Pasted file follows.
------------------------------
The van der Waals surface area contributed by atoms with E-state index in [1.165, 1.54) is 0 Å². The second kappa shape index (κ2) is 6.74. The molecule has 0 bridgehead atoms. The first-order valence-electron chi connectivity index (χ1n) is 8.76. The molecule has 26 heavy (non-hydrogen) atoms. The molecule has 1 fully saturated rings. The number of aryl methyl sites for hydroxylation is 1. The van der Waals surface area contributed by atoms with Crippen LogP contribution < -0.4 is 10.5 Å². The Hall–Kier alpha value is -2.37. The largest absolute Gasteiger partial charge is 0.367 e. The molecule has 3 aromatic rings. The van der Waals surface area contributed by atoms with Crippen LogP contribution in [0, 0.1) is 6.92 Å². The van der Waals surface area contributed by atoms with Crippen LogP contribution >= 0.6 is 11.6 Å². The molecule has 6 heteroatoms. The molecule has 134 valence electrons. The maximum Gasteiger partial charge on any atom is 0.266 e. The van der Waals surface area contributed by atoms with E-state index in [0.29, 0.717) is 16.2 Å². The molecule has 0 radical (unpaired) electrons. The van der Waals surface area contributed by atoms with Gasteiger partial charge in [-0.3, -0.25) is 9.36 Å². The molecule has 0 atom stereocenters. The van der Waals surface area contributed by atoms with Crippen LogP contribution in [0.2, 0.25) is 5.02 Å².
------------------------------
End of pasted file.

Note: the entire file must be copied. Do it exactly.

The van der Waals surface area contributed by atoms with E-state index in [1.165, 1.54) is 0 Å². The second kappa shape index (κ2) is 6.74. The molecule has 0 bridgehead atoms. The first-order valence-electron chi connectivity index (χ1n) is 8.76. The molecule has 26 heavy (non-hydrogen) atoms. The molecule has 1 fully saturated rings. The number of aryl methyl sites for hydroxylation is 1. The van der Waals surface area contributed by atoms with Crippen LogP contribution < -0.4 is 10.5 Å². The Hall–Kier alpha value is -2.37. The largest absolute Gasteiger partial charge is 0.367 e. The molecule has 3 aromatic rings. The van der Waals surface area contributed by atoms with Crippen LogP contribution in [0, 0.1) is 6.92 Å². The van der Waals surface area contributed by atoms with Crippen LogP contribution >= 0.6 is 11.6 Å². The molecule has 6 heteroatoms. The molecule has 134 valence electrons. The maximum Gasteiger partial charge on any atom is 0.266 e. The van der Waals surface area contributed by atoms with E-state index in [0.29, 0.717) is 16.2 Å². The molecule has 0 radical (unpaired) electrons. The van der Waals surface area contributed by atoms with Gasteiger partial charge in [-0.3, -0.25) is 9.36 Å². The molecule has 0 atom stereocenters. The van der Waals surface area contributed by atoms with Crippen LogP contribution in [0.2, 0.25) is 5.02 Å².